Figure 6 lists the members of the self-selected temporary committee, which Franz L. Alt 1 credits with founding the ACM by making a call for an association in a document dated 25 June 1947. 2

Figure 6. These are the founders as they identified themselves on their call for the association dated "June 25, 1947." I have added their dates of birth and death.

The founders were all about the same age; John W. Mauchly was the oldest at 40, and Richard V.D. Campbell was the youngest at 31. The war had interrupted their barely started professional lives, but computing machinery now offered them new and better careers. These were "Young Turks," dissatisfied with what their elders were doing, setting out to support their new discipline with its own organization. Years later, spark-plug Edmund Callis Berkeley told me that he knew that he needed at least one big name on the committee and made several approaches. Harvard associate professor, Howard H. Aiken, of the Harvard Mark I calculator and Berkeley's former boss, refused to sign on, saying that computing was a subbranch of mathematics, which had enough organizations. Berkeley never forgot this rebuff, which he took as a personal insult and added it to the list of grievances he held against Aiken. University of Pennsylvania professor John Grist Brainerd, of ENIAC and the Moore School, also declined saying that computing was a subbranch of electrical engineering, which at that time had both the American Institute of Electrical Engineers and the Institute of Radio Engineers. John W. Mauchly, of ENIAC, Berkeley's third choice, was enthusiastic about his plan and later served as an ACM officer for several years. Mauchly's ENIAC partner, J. Presper Eckert, declined to be a founder on the same grounds as Brainerd. These invitations by Berkeley as well as ACM itself are unmentioned in later accounts of the lives of the men who declined to sign his call for action.
All the founders except John H. Curtiss had wartime experience with computing machinery. Berkeley, Campbell, and Harry E. Goheen were all members of Aiken's Harvard Mark I team. Mauchly and T. Kite Sharpless participated in designing and building the ENIAC. Charles B. Tompkins had used the secret Navy code-breaking machines. Richard Taylor, assistant professor at the Massachusetts Institute of Technology, had worked on and used both of the Bush differential analyzers. Although Curtiss had no hands-on computing experience, he was full of enthusiasm for the application of computing machinery to mathematical and statistical problems.
The committee members represented three traditional scientific or technical disciplines: Mauchly was a classical physicist; Berkeley, Curtiss, Tompkins, and Goheen were mathematicians in the broad sense of the term; and Campbell, Sharpless, and Taylor were electrical engineers. This curious combination of mathematicians and electrical engineers has always been present in ACM.
The military connection
The charge some historians have made that computing was actually created by and for the military can be applied to ACM itself for five of the founders; Berkeley, Campbell, Goheen, Tompkins, and Curtiss had been naval reserve officers on active duty during the war. None of them, however, had been salty warriors in the sense of going to sea and shooting guns, and when the war was over, they all reverted promptly to the rank of civilian.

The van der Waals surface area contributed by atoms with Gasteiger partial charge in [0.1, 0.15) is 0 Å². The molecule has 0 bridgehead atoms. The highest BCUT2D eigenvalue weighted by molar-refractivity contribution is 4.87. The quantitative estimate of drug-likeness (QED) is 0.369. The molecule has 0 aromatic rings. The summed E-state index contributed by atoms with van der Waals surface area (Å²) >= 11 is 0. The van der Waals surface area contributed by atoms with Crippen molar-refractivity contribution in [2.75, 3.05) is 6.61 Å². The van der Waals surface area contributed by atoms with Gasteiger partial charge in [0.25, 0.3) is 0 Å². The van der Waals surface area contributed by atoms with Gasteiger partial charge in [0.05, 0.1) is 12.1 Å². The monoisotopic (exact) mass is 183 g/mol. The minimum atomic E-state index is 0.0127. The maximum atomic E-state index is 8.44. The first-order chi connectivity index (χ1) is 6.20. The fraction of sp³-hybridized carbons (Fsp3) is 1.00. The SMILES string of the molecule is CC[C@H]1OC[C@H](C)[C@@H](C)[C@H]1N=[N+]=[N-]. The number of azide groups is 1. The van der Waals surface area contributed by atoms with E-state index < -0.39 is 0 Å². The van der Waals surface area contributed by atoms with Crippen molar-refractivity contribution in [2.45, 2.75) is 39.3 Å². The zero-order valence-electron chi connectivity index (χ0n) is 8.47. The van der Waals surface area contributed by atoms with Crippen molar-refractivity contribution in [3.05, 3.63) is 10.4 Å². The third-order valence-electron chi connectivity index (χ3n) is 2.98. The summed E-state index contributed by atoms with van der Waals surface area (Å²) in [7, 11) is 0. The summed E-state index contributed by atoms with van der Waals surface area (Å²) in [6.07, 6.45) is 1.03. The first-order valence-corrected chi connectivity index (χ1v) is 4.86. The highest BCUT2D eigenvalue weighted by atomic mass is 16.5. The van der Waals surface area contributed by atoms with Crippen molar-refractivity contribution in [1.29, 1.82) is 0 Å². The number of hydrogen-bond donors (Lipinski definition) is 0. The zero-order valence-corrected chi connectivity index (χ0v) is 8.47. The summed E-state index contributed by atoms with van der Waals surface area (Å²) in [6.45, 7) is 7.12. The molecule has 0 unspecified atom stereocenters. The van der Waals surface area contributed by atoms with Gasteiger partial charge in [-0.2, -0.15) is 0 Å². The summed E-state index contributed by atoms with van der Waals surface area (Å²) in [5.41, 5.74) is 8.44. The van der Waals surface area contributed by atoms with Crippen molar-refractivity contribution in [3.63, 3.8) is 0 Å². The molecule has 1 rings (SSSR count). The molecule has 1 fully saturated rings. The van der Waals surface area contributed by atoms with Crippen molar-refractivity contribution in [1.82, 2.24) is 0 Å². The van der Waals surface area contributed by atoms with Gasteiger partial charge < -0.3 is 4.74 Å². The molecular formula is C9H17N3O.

All the firms and the two universities were leaders in computing at the time. Their geographical grouping is reflected in the name the founders selected, The Eastern Association for Computing Machinery, a name which only lasted until January 1948.
Later activities
All the founders continued in computing. Berkeley became an author, editor, and publisher of popular computing material. Campbell was a lifelong computer engineer. Curtiss developed the National Bureau of Standards into a leader in computing. Goheen and Tompkins were professors of mathematics and computing. Mauchly was a leader in computing on his own and with Univac at Remington Rand. Sharpless formed his own successful computer firm, Technitrol. Taylor earned a PhD and then joined IBM at Endicott, where his trail disappears because IBM put all its personnel records on computers and destroyed the paper records of employees who had retired before 1980.
Except for Taylor, all the founders took part in ACM's development, and 10 years later, in 1957, all except Taylor were still members. In 1972, all the living founders were invited to a gala cocktail reception and full-course banquet in honor of ACM's silver anniversary. Figure 7 shows how they were listed in the banquet's program.

Figure 7. These are the founders as listed in the program for the ACM Silver Anniversary Banquet, 23 August 1972.

Only Berkeley, Goheen, and Campbell were ACM members. Berkeley Enterprises published computer books and periodicals, Dynatrend was a computer-consulting firm, and Mitre Corp. was part of the industrial-military complex with a computing specialty.
Berkeley's speech
Berkeley, who the ACM formally identified with some pomp and ceremony at that time as its singular founder, made the keynote speech at the banquet. He said that it was a "gross neglect of responsibility" that ACM did not have committees investigating whether computer applications were good or evil. He encouraged data-processing professionals to use "social enterprise" to head off his prediction that mankind would be extinct in 500 years. He said that use of nuclear weapons and irreversible environmental changes, such as an increasing amount of carbon dioxide in the atmosphere, made the situation "too hard to analyze." His ferocity increased as he predicted that vested interests of large corporations would "checkmate" any possible solutions, and he called for the formation of an "Association for the Prevention of Doomsday." He said that the use of computers in the Vietnam War made him "ashamed of belonging to the computer field."
His audience became increasingly restive as his condemnations became specific, and when he finally criticized Honeywell, by name, for its "atrocity engineering" in designing antipersonnel bombs, several prominent members followed Grace Murray Hopper as she ostentatiously stood up and walked out while he was speaking. That left me, as toastmaster, to tell a diminished but bestirred audience to charge their glasses and respond to my toast, "Our Founder."
Although Computerworld summarized Berkeley's speech, 3 the ACM did not publish it and never referred to it in any way at that or any later date—an action reminiscent of Orwell's "Memory Hole."
The end
By 1984, only Berkeley and Campbell were still ACM members, although Goheen and Tompkins were still alive. I believe that Berkeley and Campbell continued to be members until they died, although Campbell, who lived into the era of ACM Fellows, was never so honored.
Eight real men who should not be forgotten founded ACM. I would appreciate hearing from anyone who can tell me more about any of them.

References and notes

Eric A. Weiss